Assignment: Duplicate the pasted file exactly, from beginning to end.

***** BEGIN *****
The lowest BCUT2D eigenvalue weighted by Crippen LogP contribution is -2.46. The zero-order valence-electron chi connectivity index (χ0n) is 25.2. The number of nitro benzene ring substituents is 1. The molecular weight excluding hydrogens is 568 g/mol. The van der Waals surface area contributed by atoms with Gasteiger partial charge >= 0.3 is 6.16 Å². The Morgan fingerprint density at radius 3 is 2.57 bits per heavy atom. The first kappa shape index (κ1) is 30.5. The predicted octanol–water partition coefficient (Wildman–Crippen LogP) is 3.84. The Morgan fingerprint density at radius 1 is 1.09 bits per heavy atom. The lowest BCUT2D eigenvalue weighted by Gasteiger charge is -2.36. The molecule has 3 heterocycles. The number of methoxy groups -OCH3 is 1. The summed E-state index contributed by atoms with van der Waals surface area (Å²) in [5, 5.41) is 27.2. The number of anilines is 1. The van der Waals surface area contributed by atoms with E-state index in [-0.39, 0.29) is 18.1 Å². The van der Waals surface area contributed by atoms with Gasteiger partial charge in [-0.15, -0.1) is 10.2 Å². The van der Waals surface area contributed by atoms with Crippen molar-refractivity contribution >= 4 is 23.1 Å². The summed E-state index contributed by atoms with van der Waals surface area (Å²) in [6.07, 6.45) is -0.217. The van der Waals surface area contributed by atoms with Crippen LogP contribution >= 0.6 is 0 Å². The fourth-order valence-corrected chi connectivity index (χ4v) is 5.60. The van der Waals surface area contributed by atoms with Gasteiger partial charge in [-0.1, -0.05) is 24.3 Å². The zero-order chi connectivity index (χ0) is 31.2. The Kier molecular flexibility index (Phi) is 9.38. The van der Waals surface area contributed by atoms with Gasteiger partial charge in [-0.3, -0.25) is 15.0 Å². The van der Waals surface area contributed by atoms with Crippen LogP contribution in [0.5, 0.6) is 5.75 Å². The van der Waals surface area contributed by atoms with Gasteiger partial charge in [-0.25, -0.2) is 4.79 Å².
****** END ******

The lowest BCUT2D eigenvalue weighted by Crippen LogP contribution is -2.46. The zero-order valence-electron chi connectivity index (χ0n) is 25.2. The number of nitro benzene ring substituents is 1. The molecular weight excluding hydrogens is 568 g/mol. The van der Waals surface area contributed by atoms with Gasteiger partial charge >= 0.3 is 6.16 Å². The Morgan fingerprint density at radius 3 is 2.57 bits per heavy atom. The first kappa shape index (κ1) is 30.5. The predicted octanol–water partition coefficient (Wildman–Crippen LogP) is 3.84. The Morgan fingerprint density at radius 1 is 1.09 bits per heavy atom. The lowest BCUT2D eigenvalue weighted by Gasteiger charge is -2.36. The molecule has 3 heterocycles. The number of methoxy groups -OCH3 is 1. The summed E-state index contributed by atoms with van der Waals surface area (Å²) in [5, 5.41) is 27.2. The number of anilines is 1. The van der Waals surface area contributed by atoms with E-state index in [-0.39, 0.29) is 18.1 Å². The van der Waals surface area contributed by atoms with Gasteiger partial charge in [-0.15, -0.1) is 10.2 Å². The van der Waals surface area contributed by atoms with Crippen molar-refractivity contribution >= 4 is 23.1 Å². The summed E-state index contributed by atoms with van der Waals surface area (Å²) in [6.07, 6.45) is -0.217. The van der Waals surface area contributed by atoms with Crippen LogP contribution >= 0.6 is 0 Å². The fourth-order valence-corrected chi connectivity index (χ4v) is 5.60. The van der Waals surface area contributed by atoms with Gasteiger partial charge in [-0.1, -0.05) is 24.3 Å². The zero-order chi connectivity index (χ0) is 31.2. The Kier molecular flexibility index (Phi) is 9.38. The van der Waals surface area contributed by atoms with Gasteiger partial charge in [-0.3, -0.25) is 15.0 Å². The van der Waals surface area contributed by atoms with Crippen LogP contribution in [0.5, 0.6) is 5.75 Å². The van der Waals surface area contributed by atoms with Gasteiger partial charge in [-0.25, -0.2) is 4.79 Å².